Thanks Lynn. That's very interesting. Presumably you don't submerge it in vinegar but use a brush or cloth. The only problem with vinegar is the smell it leaves behind. I often a soft toothbrush and lemon juice for cleaning stubborn bits of filigree but I don't leave the lemon juice on for very long before wiping it away with a damp cloth.

Comment by Alaa eddine SAGID on October 25, 2014 at 17:18

Very helpful method, thanx for that....i would just advise againt applying the acid method when there is enamel or in the vicinity of the cabachons!!

What about giding ? o often see these ottoman/balkan pieces being gilt or is it the bras that shines?

Comment by Lynn Ardent on October 25, 2014 at 13:55

Thanks Betty!  I hope it works.

I discovered this when I received the Bulgarian man's chest ornament and fob set I have posted.  They looked quite horrible when they arrived and were totally impervious to rouge cloth (nothing came off on the cloth.) I decided they were brass and looked up methods of cleaning brass (kitchen vinegar or ketchup.)  I was truly shocked when they turned silver.  After the soaking to remove heavy tarnish, I can been able to keep them looking nice with just a cloth.  Before the brass tarnish removal, the cloth would not pick up anything; afterwards, it turns black just like with a silver piece and they take a beautiful shine.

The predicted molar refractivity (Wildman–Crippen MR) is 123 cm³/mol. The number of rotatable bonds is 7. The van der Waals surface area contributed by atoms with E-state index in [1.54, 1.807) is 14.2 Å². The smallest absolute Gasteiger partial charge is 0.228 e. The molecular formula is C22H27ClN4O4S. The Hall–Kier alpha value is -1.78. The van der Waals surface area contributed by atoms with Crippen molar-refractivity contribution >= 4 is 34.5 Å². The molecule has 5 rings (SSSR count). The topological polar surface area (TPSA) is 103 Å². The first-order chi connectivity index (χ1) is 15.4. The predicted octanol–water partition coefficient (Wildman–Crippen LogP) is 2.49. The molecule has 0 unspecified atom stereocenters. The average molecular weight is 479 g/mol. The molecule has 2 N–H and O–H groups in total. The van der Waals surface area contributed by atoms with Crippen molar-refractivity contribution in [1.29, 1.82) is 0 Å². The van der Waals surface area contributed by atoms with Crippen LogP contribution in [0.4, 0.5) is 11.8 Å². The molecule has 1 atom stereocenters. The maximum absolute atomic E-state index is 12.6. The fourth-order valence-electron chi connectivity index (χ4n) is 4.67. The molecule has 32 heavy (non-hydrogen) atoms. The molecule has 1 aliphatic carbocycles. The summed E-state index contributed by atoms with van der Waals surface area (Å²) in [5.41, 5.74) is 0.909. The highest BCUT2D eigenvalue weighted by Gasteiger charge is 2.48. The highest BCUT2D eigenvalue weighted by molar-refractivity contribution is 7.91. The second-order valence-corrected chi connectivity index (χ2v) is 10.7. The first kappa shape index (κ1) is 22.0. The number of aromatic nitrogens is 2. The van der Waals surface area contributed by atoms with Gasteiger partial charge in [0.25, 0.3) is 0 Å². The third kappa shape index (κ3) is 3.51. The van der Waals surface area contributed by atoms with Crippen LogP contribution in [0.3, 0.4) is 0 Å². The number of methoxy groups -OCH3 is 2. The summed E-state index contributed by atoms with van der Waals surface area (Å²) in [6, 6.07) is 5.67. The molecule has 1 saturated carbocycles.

Comment by Betty on October 25, 2014 at 12:55

Thanks for sharing these tricks on polishing low-silver items, Lynn.

I have quite a few pieces that I suspect to be of a similar silver content. Usually I do not like cleaning pieces to much, but sometimes there is no patina, but only tarnish ;-) Will try method and report!

Thanks!